Mike Lowell wins World Series MVP
By MIKE FITZPATRICK
AP Baseball Writer
Jack Dempsey / AP Photo
World Series MVP Boston Red Sox's Mike Lowell walks out of the locker room after Game 4 of the baseball World Series Sunday, Oct. 28, 2007, at Coors Field in Denver. The Red Sox won 4-3 to sweep the series.
DENVER -- Mike Lowell is much more than some throw-in on a Red Sox trade. He's the World Series MVP.
The steady third baseman capped an outstanding October with a big performance Sunday night, earning MVP honors as Boston finished a four-game sweep with a 4-3 victory over the Colorado Rockies.
Earlier in the Series, Lowell called himself "the throw-in" on the 2005 deal with Florida that brought ace Josh Beckett to Boston. Nobody looks at Lowell that way anymore.
"Pretty good throw-in, I guess," Lowell said, drenched in champagne as he clutched his glistening trophy in the raucous Red Sox clubhouse. "Icing on the cake. This is just extra special."
Lowell homered, doubled and scored twice in the Game 4 clincher at Coors Field, dirtying his uniform with a headfirst slide at the plate that typified his whatever-it-takes attitude. He hit .400 (6-for-15) in the Series with four RBIs, three walks and a team-high six runs.
"I'm on Cloud 9. It's unbelievable," said Lowell, a survivor of testicular cancer. "We've got a lot of people to give credit to."
When the Red Sox swept St. Louis in 2004 for their first championship in 86 years, Lowell was still in Florida. This time, he's got an invitation to the party.
A key cog in Boston's powerful lineup, Lowell bats fifth behind David Ortiz and Manny Ramirez. Lowell's job is to protect those big boppers by driving in enough runs to make opponents think twice about walking them.
Few could have done it better this year.
Lowell set career bests by batting .324 with a team-leading 120 RBIs. Pretty good numbers to show potential suitors in the offseason, when he can become a free agent.
His best sales pitch, however, might be his production under pressure.
Lowell, who also won a World Series ring with the Marlins in 2003, hit .348 this postseason with two homers and 13 RBIs. He did it quietly, like almost everything. But that doesn't mean it went unnoticed.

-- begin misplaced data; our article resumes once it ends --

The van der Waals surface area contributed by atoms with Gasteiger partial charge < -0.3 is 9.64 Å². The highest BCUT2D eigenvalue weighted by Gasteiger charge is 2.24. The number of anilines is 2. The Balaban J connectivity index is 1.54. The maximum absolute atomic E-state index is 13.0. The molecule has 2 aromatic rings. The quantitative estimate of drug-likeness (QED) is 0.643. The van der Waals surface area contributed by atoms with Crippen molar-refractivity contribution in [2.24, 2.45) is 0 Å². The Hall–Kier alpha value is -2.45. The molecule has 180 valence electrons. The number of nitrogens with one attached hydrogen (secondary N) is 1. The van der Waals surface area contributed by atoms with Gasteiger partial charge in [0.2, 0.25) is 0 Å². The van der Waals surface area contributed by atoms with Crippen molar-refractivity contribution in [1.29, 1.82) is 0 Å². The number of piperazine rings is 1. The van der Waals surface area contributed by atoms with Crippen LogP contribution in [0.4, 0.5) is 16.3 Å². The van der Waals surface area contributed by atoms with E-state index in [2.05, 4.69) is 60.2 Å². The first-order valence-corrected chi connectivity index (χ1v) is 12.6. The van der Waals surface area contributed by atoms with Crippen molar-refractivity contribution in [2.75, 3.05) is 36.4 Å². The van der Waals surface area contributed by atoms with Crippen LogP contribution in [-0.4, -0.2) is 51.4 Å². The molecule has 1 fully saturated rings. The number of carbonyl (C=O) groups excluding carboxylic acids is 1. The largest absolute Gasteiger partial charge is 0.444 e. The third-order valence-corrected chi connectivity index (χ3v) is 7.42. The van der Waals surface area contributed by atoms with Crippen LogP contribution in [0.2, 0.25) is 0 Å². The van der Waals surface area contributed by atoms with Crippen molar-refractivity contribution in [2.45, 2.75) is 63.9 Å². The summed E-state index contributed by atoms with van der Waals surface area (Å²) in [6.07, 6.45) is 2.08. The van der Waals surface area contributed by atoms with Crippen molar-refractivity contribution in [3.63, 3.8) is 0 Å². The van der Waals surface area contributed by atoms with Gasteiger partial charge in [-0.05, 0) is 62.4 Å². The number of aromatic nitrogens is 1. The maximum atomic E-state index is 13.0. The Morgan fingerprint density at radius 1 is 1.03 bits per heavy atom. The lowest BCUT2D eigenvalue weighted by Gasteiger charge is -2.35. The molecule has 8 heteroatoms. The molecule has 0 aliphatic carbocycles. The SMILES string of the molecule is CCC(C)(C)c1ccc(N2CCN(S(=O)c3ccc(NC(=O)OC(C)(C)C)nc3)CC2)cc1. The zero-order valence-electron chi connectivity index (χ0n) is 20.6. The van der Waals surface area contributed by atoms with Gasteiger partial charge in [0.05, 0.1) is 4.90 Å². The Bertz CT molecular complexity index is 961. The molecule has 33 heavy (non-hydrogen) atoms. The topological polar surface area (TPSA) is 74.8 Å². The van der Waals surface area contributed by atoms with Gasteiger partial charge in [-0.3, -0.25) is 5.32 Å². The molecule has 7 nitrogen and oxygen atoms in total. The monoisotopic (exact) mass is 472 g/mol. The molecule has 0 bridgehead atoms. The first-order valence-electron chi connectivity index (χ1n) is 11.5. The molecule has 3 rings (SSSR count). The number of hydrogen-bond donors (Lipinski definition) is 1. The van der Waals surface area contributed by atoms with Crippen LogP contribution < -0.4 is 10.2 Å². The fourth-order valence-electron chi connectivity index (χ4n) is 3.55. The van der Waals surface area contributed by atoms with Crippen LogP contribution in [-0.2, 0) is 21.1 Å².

About 15 minutes after the final out, a huge horde of red-clad Boston fans behind the third base dugout chanted "MVP! MVP!" for Lowell and "Re-sign Lowell! Re-sign Lowell!"
"Free agency to me is very new, so I'm going to take it step by step. But I've never hid the fact that I enjoy playing here in Boston," Lowell said. "I have great teammates, a great manager, great coaches, so we'll see what happens. But I'm more focused on celebrating right now."
A four-time All-Star, Lowell got tossed into the Beckett trade because the small-budget Marlins wanted to shed his $9 million salary after he had a disappointing season.
The Red Sox made him their everyday third baseman, and they've been rewarded with two fine years of professionalism and leadership.
"I was the throw-in in the deal. They needed Josh Beckett," Lowell said last week. "They needed to get a top right-handed pitcher, and I don't think the Red Sox after the '05 season were like, Lowell has to be in that deal for us to take Beckett. I'm sure that's not the way they were going."
It was Beckett who won the 2003 World Series MVP for the surprising Marlins.
Now, Lowell has a prize of his own.
"I think in '03 no one expected us to do anything, so we were kind of beating the odds each time," Lowell said. "But I think it's a little different when, from the onset, a lot of people are expecting you to win a world championship and if you don't it's a disappointing year. For us to come through and do what we thought we were capable of doing is unbelievable."